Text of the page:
State v. Olson

Annotate this Case

334 N.W.2d 49 (1983)

STATE of South Dakota, Plaintiff and Appellant, v. Billy G. OLSON, Defendant and Appellee.

No. 13794.

Supreme Court of South Dakota.

Argued February 15, 1983.

Decided May 18, 1983.

Douglas E. Kludt, Asst. Atty. Gen., Pierre, for plaintiff and appellant; Mark V. Meierhenry, Atty. Gen., Pierre, on brief.

Ronald R. Johnson of Johnson & Kelley, Lemmon, for defendant and appellee.

DUNN, Justice.

This is an appeal from an order acquitting Billy G. Olson (appellee) of aggravated assault and entering a conviction of simple assault in its place.

Appellee was charged with aggravated assault pursuant to SDCL 22-18-1.1 for attempting to run over Patrick Dugan with a pickup truck. During cross-examination of appellee, the state's attorney asked appellee, "Have you been charged with assault and battery ... ?" The question brought an objection from appellee's counsel and resulted in a hearing outside the presence of the jury. During the hearing, the trial court ruled that even though appellee had previously entered a guilty plea to a misdemeanor charge for the offense, the state's attorney could not pursue that line of questioning. Appellee's motion for mistrial was denied and the jury was admonished to disregard the question.

Several days after the jury returned a guilty verdict for aggravated assault, appellee's attorney filed a motion with the trial court seeking "acquittal [of aggravated assault] or in the alternative judgment of acquittal of aggravated assault and conviction of simple assault or in the further alternative for declaration of mistrial and a new trial." In a supporting affidavit appellee provided rationale for the motion, alleging that jurors discussed a prior altercation between appellee and the state's attorney's father and mistakenly believed this was the prior offense referred to when the state's attorney inquired as to prior convictions of assault and battery.

*50 At a subsequent hearing, several jurors testified they had in fact discussed the prior assault during deliberations. The trial court concluded the discussion was prejudicial and thereupon granted appellee's motion for acquittal of the aggravated assault charge and found appellee guilty of simple assault. The trial court denied the state's attorney's request for a mistrial and the State now appeals the trial court's order.

Initially, we must determine whether this court has jurisdiction to hear this appeal. Appellee contends SDCL 23A-32-4 does not authorize an appeal in the case at hand. We agree.

This court's jurisdiction to entertain appeals is limited by statute, State v. Devine, 257 N.W.2d 606 (S.D.1977), and it is left to the legislature to expand the right to appeal. State v. Stunkard, 28 S.D. 311, 133 N.W. 253 (1911). Thus, if the legislature has not provided us with jurisdiction of a criminal appeal, we are without power to hear the case. State v. Texley, 275 N.W.2d 872 (S.D.1979); State v. Nuwi Nini, 262 N.W.2d 758 (S.D.1978).

The State concedes that prior to the 1979 amendment the State's right to appeal was limited. State v. Texley, supra; State v. Nuwi Nini, supra. The statute, prior to its amendment, clearly did not give this court jurisdiction to hear this appeal. The State contends, however, that the 1979 amendment "remove[s] all statutory barriers to state appeals."[*] Specifically, the State believes the insertion of the phrase "on statutory grounds or otherwise" by the legislature expanded the State's right to appeal.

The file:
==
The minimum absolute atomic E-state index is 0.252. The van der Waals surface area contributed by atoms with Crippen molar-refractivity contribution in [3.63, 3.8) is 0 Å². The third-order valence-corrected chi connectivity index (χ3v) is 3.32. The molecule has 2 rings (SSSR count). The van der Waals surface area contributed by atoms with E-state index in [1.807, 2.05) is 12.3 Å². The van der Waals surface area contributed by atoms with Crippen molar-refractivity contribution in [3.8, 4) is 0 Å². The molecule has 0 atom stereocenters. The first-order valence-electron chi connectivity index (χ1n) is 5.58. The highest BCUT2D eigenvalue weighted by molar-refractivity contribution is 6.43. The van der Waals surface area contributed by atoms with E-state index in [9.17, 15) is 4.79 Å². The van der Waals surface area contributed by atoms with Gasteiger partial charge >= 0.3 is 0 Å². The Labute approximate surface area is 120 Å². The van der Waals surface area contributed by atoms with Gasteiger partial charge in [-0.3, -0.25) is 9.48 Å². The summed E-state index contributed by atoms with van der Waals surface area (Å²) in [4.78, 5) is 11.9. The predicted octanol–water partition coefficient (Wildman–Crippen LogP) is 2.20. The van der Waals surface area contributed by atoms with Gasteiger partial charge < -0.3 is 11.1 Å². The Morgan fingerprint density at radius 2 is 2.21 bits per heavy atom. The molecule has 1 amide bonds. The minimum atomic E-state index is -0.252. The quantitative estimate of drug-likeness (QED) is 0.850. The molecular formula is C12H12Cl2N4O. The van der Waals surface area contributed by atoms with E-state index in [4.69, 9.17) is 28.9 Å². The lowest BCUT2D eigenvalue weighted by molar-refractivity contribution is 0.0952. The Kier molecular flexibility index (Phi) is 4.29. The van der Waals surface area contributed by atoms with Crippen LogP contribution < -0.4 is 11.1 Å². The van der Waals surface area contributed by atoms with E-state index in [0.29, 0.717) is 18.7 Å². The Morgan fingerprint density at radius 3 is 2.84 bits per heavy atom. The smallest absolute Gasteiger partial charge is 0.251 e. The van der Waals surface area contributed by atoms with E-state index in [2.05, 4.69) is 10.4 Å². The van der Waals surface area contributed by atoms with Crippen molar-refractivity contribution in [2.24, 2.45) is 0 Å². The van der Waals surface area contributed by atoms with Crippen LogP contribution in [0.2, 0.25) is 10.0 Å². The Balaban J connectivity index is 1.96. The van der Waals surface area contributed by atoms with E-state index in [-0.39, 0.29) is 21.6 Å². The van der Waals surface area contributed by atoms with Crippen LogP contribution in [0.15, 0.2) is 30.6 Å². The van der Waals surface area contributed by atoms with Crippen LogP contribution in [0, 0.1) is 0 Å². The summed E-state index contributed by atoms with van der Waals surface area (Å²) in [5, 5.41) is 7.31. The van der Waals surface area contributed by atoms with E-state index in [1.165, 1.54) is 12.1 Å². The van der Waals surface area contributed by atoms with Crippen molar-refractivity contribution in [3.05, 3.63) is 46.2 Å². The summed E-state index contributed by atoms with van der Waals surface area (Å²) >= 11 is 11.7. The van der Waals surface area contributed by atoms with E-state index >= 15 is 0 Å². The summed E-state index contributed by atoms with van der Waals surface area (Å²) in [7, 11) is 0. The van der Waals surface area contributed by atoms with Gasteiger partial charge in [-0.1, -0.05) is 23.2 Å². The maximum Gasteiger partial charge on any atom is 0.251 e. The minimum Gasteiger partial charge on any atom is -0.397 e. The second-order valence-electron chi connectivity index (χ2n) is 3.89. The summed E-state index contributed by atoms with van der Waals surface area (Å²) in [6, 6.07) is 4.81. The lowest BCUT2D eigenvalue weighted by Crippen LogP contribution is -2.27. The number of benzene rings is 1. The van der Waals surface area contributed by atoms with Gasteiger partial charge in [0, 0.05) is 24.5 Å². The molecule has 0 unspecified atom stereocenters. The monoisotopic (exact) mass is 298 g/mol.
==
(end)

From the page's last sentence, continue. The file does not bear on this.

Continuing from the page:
After reviewing the amended statute, we find that we are unable to agree with the State's interpretation of this amendment. The phrase "on statutory grounds or otherwise" does not expand the State's right to appeal. On the contrary, these words simply refer to the grounds on which the trial court grants a "motion to dismiss an indictment or information." Although we see serious problems with the action taken by the trial court in this case, we must conclude that SDCL 23A-32-4 does not give us jurisdiction to review this acquittal of aggravated assault and conviction of simple assault.

Since we conclude we do not have the power to review the State's appeal of this order, the appeal must be dismissed.

FOSHEIM, C.J., and WOLLMAN and MORGAN, JJ., concur.

HENDERSON, J., concurs specially.

HENDERSON, Justice (specially concurring).

Although I agree that this Court does not have jurisdiction to hear this appeal, I also agree with the majority that there are serious problems with the action of the trial court taken in this case; namely, that the trial court, in effect, entered a finding of guilty on simple assault. A trial court cannot deprive an accused of a jury trial and substitute itself as a finder of fact. See United States v. Martin Linen Supply Co., 430 U.S. 564, 572-73, 97 S. Ct. 1349, 1355, 51 L. Ed. 2d 642, 652 (1977).


[*] SDCL 23A-32-4, as amended, reads as follows:

An appeal by a prosecuting attorney in a criminal case may be taken to the Supreme Court of this state, as a matter of right, from a decision, judgment, or order of a circuit court or ruling of a magistrate sustaining a motion to dismiss an indictment, or information or complaint on statutory grounds or otherwise, or granting a motion for arrest of judgment or a motion for a new trial; charging an offense, but such appeals shall not bar or preclude another prosecution of the defendant for the same offense, except where the dismissal is affirmed by the Supreme Court

(Insertions into the 1978 version are indicated by italics. Deletions from the 1978 statute are indicated by overstrikes.)